What Is PrEP?
PrEP stands for "pre-exposure prophylaxis." The word "prophylaxis" means to prevent or protect from an infection or disease.
PrEP can help prevent HIV infection in people who don't have HIV but who are at high risk of becoming infected with HIV. PrEP involves taking a specific HIV medicine every day. If a person is exposed to HIV, having the PrEP medicine in the bloodstream can stop HIV from taking hold and spreading throughout the body.
What HIV Medicine Is Used for PrEP?
The HIV medicine currently prescribed for PrEP is called Truvada. Truvada contains two HIV medicines (tenofovir disoproxil fumarate and emtricitabine) combined in one pill. Truvada was approved by the U.S. Food and Drug Administration (FDA) to treat HIV in 2004, and it was approved by FDA for use as PrEP in July 2012.
Other HIV medicines are being studied for possible use as PrEP. These medicines are called investigational drugs, which means that they are not approved by FDA for general use or sale in the United States. To find out more about investigational HIV drugs, read the AIDSinfo What is an Investigational HIV Drug? fact sheet.
Who Should Consider Taking PrEP?
PrEP is for people who don't have HIV but who are at high risk of becoming infected with HIV through sex or injection drug use.
Specifically, the Centers for Disease Control and Prevention (CDC) recommends that the following people consider PrEP:
- People who are HIV negative and in an ongoing sexual relationship with an HIV-positive partner.
- Gay or bisexual men who are not in a monogamous relationship with a recently tested, HIV-negative partner, who have either 1) had anal sex without a condom in the past 6 months, or 2) been diagnosed with a sexually transmitted disease (STD) in the past 6 months.
- Heterosexual men or women who are not in a monogamous relationship with a recently tested, HIV-negative partner, and who do not always use condoms during sex with partners whose HIV status is unknown and who are at high risk of HIV infection (for example, people who inject drugs or have bisexual male partners).
- People who, in the last 6 months, have injected drugs and have either 1) shared needles or injection equipment, or 2) been in a drug treatment program.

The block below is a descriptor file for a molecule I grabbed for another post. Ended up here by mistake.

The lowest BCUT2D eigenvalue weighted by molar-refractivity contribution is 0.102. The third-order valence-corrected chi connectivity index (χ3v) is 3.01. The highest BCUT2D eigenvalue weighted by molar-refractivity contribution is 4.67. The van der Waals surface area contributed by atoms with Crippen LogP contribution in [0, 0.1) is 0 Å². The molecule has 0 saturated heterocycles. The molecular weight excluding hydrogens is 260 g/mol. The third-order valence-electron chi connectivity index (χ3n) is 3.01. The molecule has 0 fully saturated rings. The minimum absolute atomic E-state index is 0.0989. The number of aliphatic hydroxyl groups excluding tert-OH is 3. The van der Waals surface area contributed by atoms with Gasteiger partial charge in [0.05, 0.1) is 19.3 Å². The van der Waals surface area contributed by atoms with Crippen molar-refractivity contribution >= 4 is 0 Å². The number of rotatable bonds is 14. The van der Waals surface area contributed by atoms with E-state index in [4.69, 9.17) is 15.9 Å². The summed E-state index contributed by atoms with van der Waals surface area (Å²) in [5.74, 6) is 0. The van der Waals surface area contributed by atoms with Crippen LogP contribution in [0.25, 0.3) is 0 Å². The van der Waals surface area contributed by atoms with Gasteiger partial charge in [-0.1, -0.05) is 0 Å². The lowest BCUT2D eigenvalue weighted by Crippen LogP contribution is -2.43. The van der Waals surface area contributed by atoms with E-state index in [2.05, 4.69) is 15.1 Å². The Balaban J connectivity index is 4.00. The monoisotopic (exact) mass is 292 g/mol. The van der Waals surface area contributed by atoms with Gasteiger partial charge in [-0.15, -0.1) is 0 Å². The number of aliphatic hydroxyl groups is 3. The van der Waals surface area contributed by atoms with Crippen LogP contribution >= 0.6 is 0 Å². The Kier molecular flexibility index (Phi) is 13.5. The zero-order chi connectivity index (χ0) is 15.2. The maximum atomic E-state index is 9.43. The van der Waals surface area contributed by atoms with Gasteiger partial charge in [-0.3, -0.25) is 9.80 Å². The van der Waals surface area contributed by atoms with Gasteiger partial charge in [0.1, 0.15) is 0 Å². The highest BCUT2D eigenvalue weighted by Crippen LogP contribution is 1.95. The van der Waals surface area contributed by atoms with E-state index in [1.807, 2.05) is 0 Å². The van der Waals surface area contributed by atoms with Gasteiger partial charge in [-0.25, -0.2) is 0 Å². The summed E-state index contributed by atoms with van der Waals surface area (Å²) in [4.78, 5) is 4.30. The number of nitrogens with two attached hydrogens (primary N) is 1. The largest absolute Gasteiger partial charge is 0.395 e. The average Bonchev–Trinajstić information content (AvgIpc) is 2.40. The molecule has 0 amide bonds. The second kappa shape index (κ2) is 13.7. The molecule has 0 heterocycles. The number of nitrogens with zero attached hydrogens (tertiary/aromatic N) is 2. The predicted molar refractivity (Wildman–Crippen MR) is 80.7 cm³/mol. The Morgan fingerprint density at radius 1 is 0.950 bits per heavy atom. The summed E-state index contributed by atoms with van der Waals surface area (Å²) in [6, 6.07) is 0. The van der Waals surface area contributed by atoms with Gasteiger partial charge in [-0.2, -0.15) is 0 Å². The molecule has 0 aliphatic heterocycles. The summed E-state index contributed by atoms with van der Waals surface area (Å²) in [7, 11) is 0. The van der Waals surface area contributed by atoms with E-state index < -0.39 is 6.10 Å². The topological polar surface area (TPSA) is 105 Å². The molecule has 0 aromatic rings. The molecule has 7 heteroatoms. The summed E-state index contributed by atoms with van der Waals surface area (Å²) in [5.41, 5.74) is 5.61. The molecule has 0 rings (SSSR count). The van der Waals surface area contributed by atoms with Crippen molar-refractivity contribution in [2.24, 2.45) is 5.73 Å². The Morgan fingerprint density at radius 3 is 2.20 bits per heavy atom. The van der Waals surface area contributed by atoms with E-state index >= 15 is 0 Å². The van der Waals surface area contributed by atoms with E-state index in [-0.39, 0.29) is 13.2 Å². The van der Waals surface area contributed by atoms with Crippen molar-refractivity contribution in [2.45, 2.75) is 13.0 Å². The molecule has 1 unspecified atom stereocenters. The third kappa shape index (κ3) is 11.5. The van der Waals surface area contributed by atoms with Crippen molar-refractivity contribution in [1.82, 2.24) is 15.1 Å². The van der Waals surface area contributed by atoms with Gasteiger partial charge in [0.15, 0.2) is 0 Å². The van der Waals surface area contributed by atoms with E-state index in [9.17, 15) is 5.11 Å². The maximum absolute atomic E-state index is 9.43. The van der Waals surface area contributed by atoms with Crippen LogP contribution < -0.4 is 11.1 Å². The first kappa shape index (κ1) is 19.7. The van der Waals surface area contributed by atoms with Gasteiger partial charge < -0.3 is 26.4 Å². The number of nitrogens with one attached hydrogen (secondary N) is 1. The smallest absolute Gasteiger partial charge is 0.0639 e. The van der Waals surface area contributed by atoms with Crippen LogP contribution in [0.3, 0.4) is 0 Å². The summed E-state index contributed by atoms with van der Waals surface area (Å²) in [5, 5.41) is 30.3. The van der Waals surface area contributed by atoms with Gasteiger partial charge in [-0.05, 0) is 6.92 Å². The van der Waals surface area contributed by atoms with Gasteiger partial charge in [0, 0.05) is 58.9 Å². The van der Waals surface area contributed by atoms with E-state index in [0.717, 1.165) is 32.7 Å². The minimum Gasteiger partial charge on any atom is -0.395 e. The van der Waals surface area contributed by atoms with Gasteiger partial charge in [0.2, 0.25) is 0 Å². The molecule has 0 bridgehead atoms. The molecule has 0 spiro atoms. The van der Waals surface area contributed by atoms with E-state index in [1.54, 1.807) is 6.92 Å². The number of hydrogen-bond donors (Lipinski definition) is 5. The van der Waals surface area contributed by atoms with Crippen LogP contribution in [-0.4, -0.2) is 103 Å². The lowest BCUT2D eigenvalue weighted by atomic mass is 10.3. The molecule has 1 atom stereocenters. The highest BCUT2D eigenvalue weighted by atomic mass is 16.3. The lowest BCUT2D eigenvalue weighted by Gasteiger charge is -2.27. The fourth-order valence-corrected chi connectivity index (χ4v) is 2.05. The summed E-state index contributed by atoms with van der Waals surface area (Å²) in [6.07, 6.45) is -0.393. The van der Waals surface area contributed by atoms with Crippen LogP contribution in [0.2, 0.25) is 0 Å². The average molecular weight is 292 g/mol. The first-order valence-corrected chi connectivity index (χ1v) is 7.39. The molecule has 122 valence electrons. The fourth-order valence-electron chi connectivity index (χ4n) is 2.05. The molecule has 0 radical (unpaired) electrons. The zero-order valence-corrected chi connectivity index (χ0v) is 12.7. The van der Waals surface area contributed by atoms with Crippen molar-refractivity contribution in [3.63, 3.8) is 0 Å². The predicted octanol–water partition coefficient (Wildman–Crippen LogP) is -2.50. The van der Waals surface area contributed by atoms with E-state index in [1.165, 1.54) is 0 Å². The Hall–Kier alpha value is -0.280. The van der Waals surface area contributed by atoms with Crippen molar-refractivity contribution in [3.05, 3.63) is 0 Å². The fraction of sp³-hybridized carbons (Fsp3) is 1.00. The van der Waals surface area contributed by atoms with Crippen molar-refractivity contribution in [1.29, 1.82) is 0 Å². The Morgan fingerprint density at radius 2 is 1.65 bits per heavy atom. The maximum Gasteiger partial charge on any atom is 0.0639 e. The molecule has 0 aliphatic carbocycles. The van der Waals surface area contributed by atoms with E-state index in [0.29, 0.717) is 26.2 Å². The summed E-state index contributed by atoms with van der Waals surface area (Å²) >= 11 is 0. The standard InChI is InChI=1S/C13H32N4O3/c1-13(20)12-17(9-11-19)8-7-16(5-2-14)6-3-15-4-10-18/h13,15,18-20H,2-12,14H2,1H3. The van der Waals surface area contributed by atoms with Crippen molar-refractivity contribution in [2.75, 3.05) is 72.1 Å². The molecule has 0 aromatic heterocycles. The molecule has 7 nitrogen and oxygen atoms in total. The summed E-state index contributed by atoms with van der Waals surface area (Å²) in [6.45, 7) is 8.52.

If you think PrEP may be right for you, talk to your health care provider.
Does PrEP Work?
PrEP is most effective when taken consistently each day. According to CDC, by using PrEP every day, you can lower your risk of getting HIV from sex by more than 90% and from injection drug use by more than 70%. Adding other strategies, such as condom use, along with PrEP can reduce a person's risk even further.
Does PrEP Cause Side Effects?
Most people taking PrEP do not have any side effects from the medicine. Some people taking PrEP may have nausea, but this usually goes away over time. Talk to your health care provider if you have any side effect that bothers you or that does not go away.
What Should I Do if I Think PrEP Could Help Me?
If you think you may be at high risk for HIV and that you might benefit from PrEP, talk to your health care provider. If you and your health care provider agree that PrEP may be a good choice for you, the next step is an HIV test to be sure you don't already have HIV. If you are HIV negative and a physical exam and other testing shows that PrEP is likely safe for you, your health care provider can give you a prescription for PrEP.
Many health insurance plans cover the cost of PrEP. A [commercial medication assistance program](http://www.gilead.com/responsibility/us-patient-access/truvada for prep medication assistance program) is available for people who may need assistance paying for PrEP.
What Happens Once I Start PrEP?
Once you start PrEP, you will need to take PrEP every day. If you don't take PrEP every day, there may not be enough medicine in your bloodstream to block HIV. Studies have shown that PrEP is much less effective if it is not taken every day.
You should keep using condoms while taking PrEP. Taking PrEP daily can protect you against HIV infection, but it is not 100% effective. Continued use of condoms can help reduce your risk of HIV infection even further. PrEP also does not reduce the risk of getting any other STDs. Read this fact sheet from CDC for information on how to use condoms correctly.
You must also take an HIV test every 3 months while taking PrEP, so you'll have regular follow-up visits with your health care provider. If you are having trouble taking PrEP every day or if you want to stop taking PrEP, talk to your health care provider.
How Can I Learn More About PrEP?
Visit the websites below from CDC to learn more about PrEP. This fact sheet is based on information from these sources:
- HIV Basics: PrEP
- PrEP Resources
- Preexposure Prophylaxis for the Prevention of HIV Infection in the United States -- 2017 Update -- A Clinical Practice Guideline
[Note from TheBody: This article was created by AIDSinfo, who last updated it on May 25, 2018. We have cross-posted it with their permission.]